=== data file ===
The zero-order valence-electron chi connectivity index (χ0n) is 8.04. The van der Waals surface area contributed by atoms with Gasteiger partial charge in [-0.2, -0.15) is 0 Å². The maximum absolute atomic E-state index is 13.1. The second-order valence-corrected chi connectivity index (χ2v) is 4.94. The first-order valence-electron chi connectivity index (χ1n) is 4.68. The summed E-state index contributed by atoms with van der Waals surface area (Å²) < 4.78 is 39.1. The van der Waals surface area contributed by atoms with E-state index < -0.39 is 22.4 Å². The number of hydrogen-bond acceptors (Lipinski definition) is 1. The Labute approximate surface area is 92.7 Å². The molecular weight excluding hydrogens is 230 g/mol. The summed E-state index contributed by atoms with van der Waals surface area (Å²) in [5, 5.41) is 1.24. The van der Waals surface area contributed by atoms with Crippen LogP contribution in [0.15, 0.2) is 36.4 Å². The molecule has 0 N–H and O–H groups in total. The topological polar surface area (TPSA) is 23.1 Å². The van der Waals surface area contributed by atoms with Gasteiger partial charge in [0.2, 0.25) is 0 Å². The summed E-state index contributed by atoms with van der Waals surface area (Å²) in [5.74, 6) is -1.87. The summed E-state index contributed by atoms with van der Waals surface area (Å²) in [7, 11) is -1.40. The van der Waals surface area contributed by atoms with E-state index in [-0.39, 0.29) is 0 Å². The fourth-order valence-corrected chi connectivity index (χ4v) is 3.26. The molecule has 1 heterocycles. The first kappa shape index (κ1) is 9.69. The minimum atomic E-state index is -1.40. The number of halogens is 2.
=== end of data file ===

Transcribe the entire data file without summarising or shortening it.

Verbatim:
The zero-order valence-electron chi connectivity index (χ0n) is 8.04. The van der Waals surface area contributed by atoms with Gasteiger partial charge in [-0.2, -0.15) is 0 Å². The maximum absolute atomic E-state index is 13.1. The second-order valence-corrected chi connectivity index (χ2v) is 4.94. The first-order valence-electron chi connectivity index (χ1n) is 4.68. The summed E-state index contributed by atoms with van der Waals surface area (Å²) < 4.78 is 39.1. The van der Waals surface area contributed by atoms with E-state index < -0.39 is 22.4 Å². The number of hydrogen-bond acceptors (Lipinski definition) is 1. The Labute approximate surface area is 92.7 Å². The molecular weight excluding hydrogens is 230 g/mol. The summed E-state index contributed by atoms with van der Waals surface area (Å²) in [5, 5.41) is 1.24. The van der Waals surface area contributed by atoms with Crippen LogP contribution in [0.15, 0.2) is 36.4 Å². The molecule has 0 N–H and O–H groups in total. The topological polar surface area (TPSA) is 23.1 Å². The van der Waals surface area contributed by atoms with Gasteiger partial charge in [0.2, 0.25) is 0 Å². The summed E-state index contributed by atoms with van der Waals surface area (Å²) in [5.74, 6) is -1.87. The summed E-state index contributed by atoms with van der Waals surface area (Å²) in [7, 11) is -1.40. The van der Waals surface area contributed by atoms with E-state index in [-0.39, 0.29) is 0 Å². The fourth-order valence-corrected chi connectivity index (χ4v) is 3.26. The molecule has 1 heterocycles. The first kappa shape index (κ1) is 9.69. The minimum atomic E-state index is -1.40. The number of halogens is 2.